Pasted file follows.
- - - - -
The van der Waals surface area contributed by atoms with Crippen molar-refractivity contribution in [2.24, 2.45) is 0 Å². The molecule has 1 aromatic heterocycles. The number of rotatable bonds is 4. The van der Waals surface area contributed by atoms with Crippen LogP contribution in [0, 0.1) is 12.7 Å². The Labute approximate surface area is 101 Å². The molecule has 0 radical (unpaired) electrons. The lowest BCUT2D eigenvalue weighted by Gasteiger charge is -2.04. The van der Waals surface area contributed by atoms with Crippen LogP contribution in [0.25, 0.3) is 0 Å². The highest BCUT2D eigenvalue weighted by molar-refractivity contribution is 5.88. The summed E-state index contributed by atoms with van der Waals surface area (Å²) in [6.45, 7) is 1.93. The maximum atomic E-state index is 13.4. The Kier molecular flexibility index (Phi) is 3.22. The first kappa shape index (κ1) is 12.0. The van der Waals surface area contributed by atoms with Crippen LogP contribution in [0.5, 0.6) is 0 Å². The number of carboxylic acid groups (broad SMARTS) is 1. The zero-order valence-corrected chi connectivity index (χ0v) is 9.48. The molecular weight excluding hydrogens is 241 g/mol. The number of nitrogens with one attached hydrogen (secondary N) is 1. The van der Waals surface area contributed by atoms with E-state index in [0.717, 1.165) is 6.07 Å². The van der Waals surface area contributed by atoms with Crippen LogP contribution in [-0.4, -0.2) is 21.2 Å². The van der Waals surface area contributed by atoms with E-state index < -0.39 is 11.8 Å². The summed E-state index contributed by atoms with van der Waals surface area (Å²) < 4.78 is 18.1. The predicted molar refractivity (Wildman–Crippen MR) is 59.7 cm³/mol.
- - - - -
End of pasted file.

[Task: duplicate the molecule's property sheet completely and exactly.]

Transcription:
The van der Waals surface area contributed by atoms with Crippen molar-refractivity contribution in [2.24, 2.45) is 0 Å². The molecule has 1 aromatic heterocycles. The number of rotatable bonds is 4. The van der Waals surface area contributed by atoms with Crippen LogP contribution in [0, 0.1) is 12.7 Å². The Labute approximate surface area is 101 Å². The molecule has 0 radical (unpaired) electrons. The lowest BCUT2D eigenvalue weighted by Gasteiger charge is -2.04. The van der Waals surface area contributed by atoms with Crippen LogP contribution in [0.25, 0.3) is 0 Å². The highest BCUT2D eigenvalue weighted by molar-refractivity contribution is 5.88. The summed E-state index contributed by atoms with van der Waals surface area (Å²) in [6.45, 7) is 1.93. The maximum atomic E-state index is 13.4. The Kier molecular flexibility index (Phi) is 3.22. The first kappa shape index (κ1) is 12.0. The van der Waals surface area contributed by atoms with Crippen LogP contribution in [0.5, 0.6) is 0 Å². The number of carboxylic acid groups (broad SMARTS) is 1. The zero-order valence-corrected chi connectivity index (χ0v) is 9.48. The molecular weight excluding hydrogens is 241 g/mol. The number of nitrogens with one attached hydrogen (secondary N) is 1. The van der Waals surface area contributed by atoms with E-state index in [0.717, 1.165) is 6.07 Å². The van der Waals surface area contributed by atoms with Crippen LogP contribution in [-0.4, -0.2) is 21.2 Å². The van der Waals surface area contributed by atoms with E-state index < -0.39 is 11.8 Å². The summed E-state index contributed by atoms with van der Waals surface area (Å²) < 4.78 is 18.1. The predicted molar refractivity (Wildman–Crippen MR) is 59.7 cm³/mol.